Macmillan Authors Rally Fans in Battle with Amazon

Macmillan, Tor/ForgeWhether you agree with Macmillan’s push for new terms of sale for their ebooks or not, one thing that’s been particularly impressive is the extremely vocal support they’ve received from their authors, particularly those published by their sci-fi/fantasy imprint Tor/Forge.

As the news broke last weekend, several Tor/Forge authors immediately reacted to Amazon’s ceasing direct sales of their books by replacing Amazon’s links on their sites and redirecting their fans to Barnes & Noble and IndieBound. Among them was Cherie Priest, whose popular steampunk novel, Boneshaker, was recently honored with a PNBA 2010 Book Award, and as of 12:45pm EST on February 5th, still wasn’t available for direct sale on Amazon:

But at the end of the day, there are lots of other places selling books. In fact, if you go to IndieBound I bet you can find a number of fine, upstanding, book-selling establishments in your own neighborhood. Or if online ordering is your pleasure, Barnes & Noble has a great selection and pretty good prices (for example, right now Boneshaker is available at the member’s price of $11.51). And you can find a listing of all my books available through B&N right here, easy peasy. Don’t forget, you can also order signed copies (at no extra cost, and from anywhere in the country) through the University Book Store here in Seattle.

Another Tor author, Jay Lake, posted “An open letter to Kindle enthusiasts and ebook activists“, offering a very thoughtful take on the situation while shooting down the meme that the agency model will mean more expensive ebooks across the board:

Second, Amazon in their letter to the Kindle community cited the high end price point of Macmillan’s proposal, but didn’t cite the low end of $5.99 or talk about the dynamic pricing. This would include older books reaching that much lower pricing point and staying there, which means over time an increasingly large number of ebooks, and eventually most Macmillan titles except the very latest, would be priced well below $9.99.

That second point seems to be an important factor that’s being ignored in the outrage by the Kindle community. Many seem to assume that Macmillan is simply lying about lower prices, but why would they? That dynamic pricing model is exactly how print books are priced today, as they go from first release hardback to mass market paperback to backlist. The publisher knows how to manage that, the book buying public knows how it works. And they want your business as a book buyer, whether ebooks or print. Why would they lie about this?

Commenting on Jack McKeown’s op-ed declaring “Amazon is the Loser“, another Tor author, Mercedes Lackey, pushed back on the notion that Macmillan authors might no longer needed their services and could instead strike out on their own:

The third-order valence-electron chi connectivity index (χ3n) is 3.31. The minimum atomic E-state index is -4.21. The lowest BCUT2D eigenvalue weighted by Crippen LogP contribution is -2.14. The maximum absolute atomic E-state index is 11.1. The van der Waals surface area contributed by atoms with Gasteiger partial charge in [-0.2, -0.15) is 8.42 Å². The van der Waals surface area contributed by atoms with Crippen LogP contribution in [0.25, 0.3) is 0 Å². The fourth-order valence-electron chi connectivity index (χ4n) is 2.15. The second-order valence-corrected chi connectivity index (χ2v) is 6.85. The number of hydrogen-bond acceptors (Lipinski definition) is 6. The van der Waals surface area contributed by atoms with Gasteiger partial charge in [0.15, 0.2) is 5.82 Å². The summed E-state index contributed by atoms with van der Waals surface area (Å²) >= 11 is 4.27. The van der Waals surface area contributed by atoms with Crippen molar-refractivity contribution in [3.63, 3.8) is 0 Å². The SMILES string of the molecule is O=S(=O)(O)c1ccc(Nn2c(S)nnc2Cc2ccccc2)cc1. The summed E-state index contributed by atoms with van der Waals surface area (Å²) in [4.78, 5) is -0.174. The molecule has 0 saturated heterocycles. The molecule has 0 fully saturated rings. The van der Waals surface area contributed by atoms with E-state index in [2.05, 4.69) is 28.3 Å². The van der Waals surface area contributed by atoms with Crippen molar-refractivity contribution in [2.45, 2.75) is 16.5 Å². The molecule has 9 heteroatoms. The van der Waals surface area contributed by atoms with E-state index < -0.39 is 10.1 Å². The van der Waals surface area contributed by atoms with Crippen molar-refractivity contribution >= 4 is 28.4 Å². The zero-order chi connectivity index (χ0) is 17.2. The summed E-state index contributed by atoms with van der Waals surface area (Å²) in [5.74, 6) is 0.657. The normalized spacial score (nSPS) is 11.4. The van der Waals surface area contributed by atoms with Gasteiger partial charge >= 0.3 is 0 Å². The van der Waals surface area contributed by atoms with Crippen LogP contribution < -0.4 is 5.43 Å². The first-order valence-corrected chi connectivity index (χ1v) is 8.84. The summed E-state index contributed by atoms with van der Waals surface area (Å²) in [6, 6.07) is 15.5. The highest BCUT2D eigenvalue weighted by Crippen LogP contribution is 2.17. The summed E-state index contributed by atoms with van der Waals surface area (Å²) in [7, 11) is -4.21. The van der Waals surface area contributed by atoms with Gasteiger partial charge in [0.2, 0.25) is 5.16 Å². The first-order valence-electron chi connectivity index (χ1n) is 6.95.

I hear a lot of calls for authors to do something else and somehow magically produce and publish, or at least sell, their own books. I do not, however, see a lot of calls for that from writers.

Anyone wonder why that is? I can tell you, because I may be one of the few people commenting that actually HAS some small business experience. Having had, and failed, in a small business, there are a thousand things you must do that are invisible to the customer to keep a small business going…

Start a book business myself? That’s the sound of hysterical laughter you hear. Thanks, I think I’ll stab myself in the eye with a fork a few times instead.

And last but not least, yet another Tor author, John Scalzi, has blogged prolifically on the Amazon situation over the past week, including the humorously scathing, “Why In Fact Publishing Will Not Go Away Anytime Soon: A Deeply Slanted Play in Three Acts“:

STRAÜMANN: Then release the book electronically to skip on all those printing costs!

SCALZI: Yes! And then sell it for a reasonable price!

STRAÜMANN (shrugs): Well, do what you want. I’ll be getting it off a torrent.

SCALZI: What?

STRAÜMANN (brandishing his electronic reader): I paid $300 for this thing! Honestly, how much do you expect me to pay to fill it?

SCALZI: So, pay people nothing to help me create a book I make nothing on, for people who will refuse to pay for it.

STRAÜMANN: I wouldn’t put it that way. But yes.

Macmillan executives should consider themselves fortunate to have such vocal support from their authors, especially among those so deeply engaged within an active, outspoken niche like sci-fi/fantasy. That, coupled with their innovative Tor.com online community, gives them the kind of connection to their readers most publishers dream of.

If niche is truly the key to publishing survival, then there appears to be at least one division of Macmillan that’s well-positioned to survive the digital transition.

3 thoughts on “Macmillan Authors Rally Fans in Battle with Amazon

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  2. Teresa Nielsen Hayden

    The science fiction (&f) community has always connected, fan and pro alike, going all the way back to the 1930s. All the characteristic pre-internet fannish technologies — fanzines, APAs, and attendee-run conventions — are mechanisms for enabling many-to-many communication. Fandom is a multipart conversation that never stops.

    The SF world took to the internet like ducks to water. The first Usenet newsgroup that wasn’t about science or computers was about SF. It wasn’t until the World Wide Web got going that the profiles of “internet users” and “science fiction readers” diverged.

    Obviously, Tor loves science fiction and fantasy, and appreciates and supports the SF world. I guess what I’m trying to say is yes, Tor has always reached out and made that connection with the readers and fans, and yes, it’s put real work and resources into building on that; but Tor knows it didn’t invent the SF community. What Tor is, is part of it.

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